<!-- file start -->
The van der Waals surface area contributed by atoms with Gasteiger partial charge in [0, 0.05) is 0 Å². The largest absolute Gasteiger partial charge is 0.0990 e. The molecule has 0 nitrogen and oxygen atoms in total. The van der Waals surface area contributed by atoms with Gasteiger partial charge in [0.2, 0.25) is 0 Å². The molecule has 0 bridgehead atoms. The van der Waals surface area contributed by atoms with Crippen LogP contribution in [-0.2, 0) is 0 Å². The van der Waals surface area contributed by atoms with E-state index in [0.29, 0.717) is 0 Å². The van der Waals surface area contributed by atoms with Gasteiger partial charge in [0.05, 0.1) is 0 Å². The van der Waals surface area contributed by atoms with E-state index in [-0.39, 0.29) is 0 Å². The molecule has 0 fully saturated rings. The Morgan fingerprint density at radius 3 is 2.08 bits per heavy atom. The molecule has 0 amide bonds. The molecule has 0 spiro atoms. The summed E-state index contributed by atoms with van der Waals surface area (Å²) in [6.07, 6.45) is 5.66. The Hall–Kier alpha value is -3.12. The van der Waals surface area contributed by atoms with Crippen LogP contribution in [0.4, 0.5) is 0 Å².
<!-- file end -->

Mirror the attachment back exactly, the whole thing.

The van der Waals surface area contributed by atoms with Gasteiger partial charge in [0, 0.05) is 0 Å². The largest absolute Gasteiger partial charge is 0.0990 e. The molecule has 0 nitrogen and oxygen atoms in total. The van der Waals surface area contributed by atoms with Gasteiger partial charge in [0.2, 0.25) is 0 Å². The molecule has 0 bridgehead atoms. The van der Waals surface area contributed by atoms with Crippen LogP contribution in [-0.2, 0) is 0 Å². The van der Waals surface area contributed by atoms with E-state index in [0.29, 0.717) is 0 Å². The van der Waals surface area contributed by atoms with Gasteiger partial charge in [0.05, 0.1) is 0 Å². The van der Waals surface area contributed by atoms with E-state index in [-0.39, 0.29) is 0 Å². The molecule has 0 fully saturated rings. The Morgan fingerprint density at radius 3 is 2.08 bits per heavy atom. The molecule has 0 amide bonds. The molecule has 0 spiro atoms. The summed E-state index contributed by atoms with van der Waals surface area (Å²) in [6.07, 6.45) is 5.66. The Hall–Kier alpha value is -3.12. The van der Waals surface area contributed by atoms with Crippen LogP contribution in [0.4, 0.5) is 0 Å².